Medstory: Not even close.

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Well, a number of other bibliobloggers are pointing out MedStory, and I was going to avoid doing the same until I tried it.

I can’t take seriously any health information vortal that includes Wikipedia and returns a Wikipedia page as the top result for my search on pseudomembranous colitis AHEAD of MedlinePlus.

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It is far from a complete analysis of a health vortal to run one search and draw assumptions based on the top few results, but including a wikipedia result as the first result indicates a critical failure of those who created to vortal to understand what is important in the selection of consumer healthcare information.

9 thoughts on “Medstory: Not even close.

  1. Pingback: davidrothman.net » Blog Archive » Microsoft to Acquire Medstory

  2. Maybe it found the wikipedia result because it actually has good information on the topic. Maybe the wikipedia result was authored by the expert in this particular field, and hence Medstory’s AI engine ranked that content accordingly.

    It’s pretty clear that Medstory’s results on any medical query are far superior to anything delivered by any other engine. And the User Interface it uses to present those results is genius. Suddenly all of those hundreds of thousands of results “below the fold” are not just clearly visible in categories and sub-categories, Medstory automatically generates the queries to the area you are interested in.

    Let’s hope MSFT knows what they have here.

  3. Hi John-

    Librarians don’t generally consider ANY information as “good” without knowing the credentials of the author of the information. This is especially true with medical information.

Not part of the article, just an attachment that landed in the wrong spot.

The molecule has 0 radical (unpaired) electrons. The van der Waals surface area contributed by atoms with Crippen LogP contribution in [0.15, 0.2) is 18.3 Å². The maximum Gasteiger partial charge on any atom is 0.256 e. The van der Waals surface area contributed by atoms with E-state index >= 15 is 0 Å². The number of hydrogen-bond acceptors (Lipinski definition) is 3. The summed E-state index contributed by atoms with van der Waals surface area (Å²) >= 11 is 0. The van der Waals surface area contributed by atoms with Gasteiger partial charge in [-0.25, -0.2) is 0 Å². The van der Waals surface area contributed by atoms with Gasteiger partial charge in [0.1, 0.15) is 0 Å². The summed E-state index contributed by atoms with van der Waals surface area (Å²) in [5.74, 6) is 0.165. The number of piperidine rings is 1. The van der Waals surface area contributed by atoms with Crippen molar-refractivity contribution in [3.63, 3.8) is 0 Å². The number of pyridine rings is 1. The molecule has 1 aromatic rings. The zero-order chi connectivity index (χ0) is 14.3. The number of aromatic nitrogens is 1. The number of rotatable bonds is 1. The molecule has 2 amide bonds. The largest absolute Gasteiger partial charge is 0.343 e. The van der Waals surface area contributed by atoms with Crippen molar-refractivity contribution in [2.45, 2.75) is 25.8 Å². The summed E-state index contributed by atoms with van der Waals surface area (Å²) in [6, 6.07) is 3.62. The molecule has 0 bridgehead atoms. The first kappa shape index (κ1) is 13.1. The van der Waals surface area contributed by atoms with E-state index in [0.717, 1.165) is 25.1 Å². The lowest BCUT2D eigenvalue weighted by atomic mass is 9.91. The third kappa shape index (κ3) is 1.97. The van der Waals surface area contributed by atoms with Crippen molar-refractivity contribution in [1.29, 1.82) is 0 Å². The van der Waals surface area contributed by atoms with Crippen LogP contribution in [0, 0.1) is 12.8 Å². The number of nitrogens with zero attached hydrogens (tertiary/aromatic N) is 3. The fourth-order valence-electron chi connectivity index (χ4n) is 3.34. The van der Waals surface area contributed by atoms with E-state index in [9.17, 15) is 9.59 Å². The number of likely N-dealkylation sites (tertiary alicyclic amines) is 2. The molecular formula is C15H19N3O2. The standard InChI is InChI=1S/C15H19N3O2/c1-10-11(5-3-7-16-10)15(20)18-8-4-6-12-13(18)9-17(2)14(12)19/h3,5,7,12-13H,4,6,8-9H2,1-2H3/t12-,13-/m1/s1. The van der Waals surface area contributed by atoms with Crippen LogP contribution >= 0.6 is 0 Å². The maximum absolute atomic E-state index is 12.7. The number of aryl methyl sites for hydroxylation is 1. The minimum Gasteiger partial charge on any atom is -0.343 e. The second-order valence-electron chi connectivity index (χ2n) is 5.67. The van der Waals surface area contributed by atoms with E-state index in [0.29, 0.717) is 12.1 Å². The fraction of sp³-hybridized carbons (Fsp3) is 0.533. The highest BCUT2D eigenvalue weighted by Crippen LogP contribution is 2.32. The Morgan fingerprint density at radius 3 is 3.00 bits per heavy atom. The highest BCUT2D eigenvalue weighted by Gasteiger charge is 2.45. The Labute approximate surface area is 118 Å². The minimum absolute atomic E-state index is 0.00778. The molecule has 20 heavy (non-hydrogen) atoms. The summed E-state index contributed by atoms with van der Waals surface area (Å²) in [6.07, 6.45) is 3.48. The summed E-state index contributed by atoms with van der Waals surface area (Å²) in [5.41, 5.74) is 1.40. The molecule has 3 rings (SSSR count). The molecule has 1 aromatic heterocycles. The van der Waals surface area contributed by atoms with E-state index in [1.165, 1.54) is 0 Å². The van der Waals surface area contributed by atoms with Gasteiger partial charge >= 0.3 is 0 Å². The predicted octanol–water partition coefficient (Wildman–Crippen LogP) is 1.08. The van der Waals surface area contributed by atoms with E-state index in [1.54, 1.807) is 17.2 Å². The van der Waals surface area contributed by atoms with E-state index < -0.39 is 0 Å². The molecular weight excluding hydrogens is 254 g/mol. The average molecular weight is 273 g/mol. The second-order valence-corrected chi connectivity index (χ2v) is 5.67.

Anyone could log in to Wikipedia and change the information in this entry to something simply wrong or even dangerous. That information might, in turn, be acted upon before it is corrected.

    The information contained in that particular Wikipedia entry MIGHT be good (at a particular moment), but because there is no authorship, no peer review, and no authority, no responsible clinical professional or medical librarian would recommend it to an information seeker. The very fact that Medstory points users towards Wikipedia indicates a critical ignorance of what defines good health information.

    “It’s pretty clear that Medstory’s results on any medical query are far superior to anything delivered by any other engine.”

    That’s a pretty sweeping and completely unsupportable assertion. I’d argue that both MedlinePlus and this custom search engine are both far superior to Medstory because they only search resources that have been reviewed by the Medical Library Association or the National Library of Medicine, organizations expert in the evaluation of medical information.

  4. Well, I think we would do well to look at the actual results the search engines deliver before we call something unsupportable.

    For example, let’s take your original query of pseudomembranous colitis.

    In Medstory, the first result is in fact a Wikipedia entry, starting with the following remarkably cogent and accurate definition:

    “Pseudomembranous colitis is an infection of the colon often, but not always, caused by the bacterium Clostridium difficile. Still, the expression “C. diff colitis” is used almost interchangeably with the more proper term of pseudomembranous colitis. The illness is characterized by offensive-smelling diarrhea, fever, and abdominal pain. It can be severe, causing toxic megacolon, and even fatal.”

    Now let’s do the same seach on your preferred engine MedlinePlus.gov. All that is returned is a page of links, headed by the first link “Diarrhea.” It doesn’t tell you anything about pseudomembranous colitis, and it certainly doesn’t tell you it can kill you.

    So what is supportable I guess in this search, is that Medstory’s results found better information than did Medline (and I haven’t even gone into how the information is laid out). I’m sure the information is on MedlinePlus somewhere, but I think I would advise MedlinePlus to not just peer review their content but peer review their search!